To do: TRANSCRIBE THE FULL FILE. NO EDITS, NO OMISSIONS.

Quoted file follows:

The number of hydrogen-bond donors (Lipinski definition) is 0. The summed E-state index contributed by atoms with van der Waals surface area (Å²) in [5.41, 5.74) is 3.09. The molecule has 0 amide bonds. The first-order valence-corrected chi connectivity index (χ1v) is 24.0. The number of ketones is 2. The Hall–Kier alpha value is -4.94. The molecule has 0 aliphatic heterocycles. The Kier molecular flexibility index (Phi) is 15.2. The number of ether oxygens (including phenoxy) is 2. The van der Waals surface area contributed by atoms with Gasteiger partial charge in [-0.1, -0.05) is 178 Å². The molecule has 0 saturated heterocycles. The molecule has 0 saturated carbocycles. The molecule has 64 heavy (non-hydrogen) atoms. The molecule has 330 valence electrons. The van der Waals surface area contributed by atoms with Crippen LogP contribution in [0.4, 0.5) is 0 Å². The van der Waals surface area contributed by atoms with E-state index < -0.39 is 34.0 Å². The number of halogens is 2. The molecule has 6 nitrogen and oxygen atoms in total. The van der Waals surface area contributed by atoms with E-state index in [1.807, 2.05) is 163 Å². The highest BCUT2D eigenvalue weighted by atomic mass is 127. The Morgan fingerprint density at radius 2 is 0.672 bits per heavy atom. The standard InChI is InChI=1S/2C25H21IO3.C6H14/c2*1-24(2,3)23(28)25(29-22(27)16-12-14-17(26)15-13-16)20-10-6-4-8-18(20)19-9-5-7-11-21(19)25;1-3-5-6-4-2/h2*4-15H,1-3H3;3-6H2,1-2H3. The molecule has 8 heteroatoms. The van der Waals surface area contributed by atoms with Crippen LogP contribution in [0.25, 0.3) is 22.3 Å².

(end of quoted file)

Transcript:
The number of hydrogen-bond donors (Lipinski definition) is 0. The summed E-state index contributed by atoms with van der Waals surface area (Å²) in [5.41, 5.74) is 3.09. The molecule has 0 amide bonds. The first-order valence-corrected chi connectivity index (χ1v) is 24.0. The number of ketones is 2. The Hall–Kier alpha value is -4.94. The molecule has 0 aliphatic heterocycles. The Kier molecular flexibility index (Phi) is 15.2. The number of ether oxygens (including phenoxy) is 2. The van der Waals surface area contributed by atoms with Gasteiger partial charge in [-0.1, -0.05) is 178 Å². The molecule has 0 saturated heterocycles. The molecule has 0 saturated carbocycles. The molecule has 64 heavy (non-hydrogen) atoms. The molecule has 330 valence electrons. The van der Waals surface area contributed by atoms with Crippen LogP contribution in [0.4, 0.5) is 0 Å². The van der Waals surface area contributed by atoms with E-state index < -0.39 is 34.0 Å². The number of halogens is 2. The molecule has 6 nitrogen and oxygen atoms in total. The van der Waals surface area contributed by atoms with E-state index in [1.807, 2.05) is 163 Å². The highest BCUT2D eigenvalue weighted by atomic mass is 127. The Morgan fingerprint density at radius 2 is 0.672 bits per heavy atom. The standard InChI is InChI=1S/2C25H21IO3.C6H14/c2*1-24(2,3)23(28)25(29-22(27)16-12-14-17(26)15-13-16)20-10-6-4-8-18(20)19-9-5-7-11-21(19)25;1-3-5-6-4-2/h2*4-15H,1-3H3;3-6H2,1-2H3. The molecule has 8 heteroatoms. The van der Waals surface area contributed by atoms with Crippen LogP contribution in [0.25, 0.3) is 22.3 Å².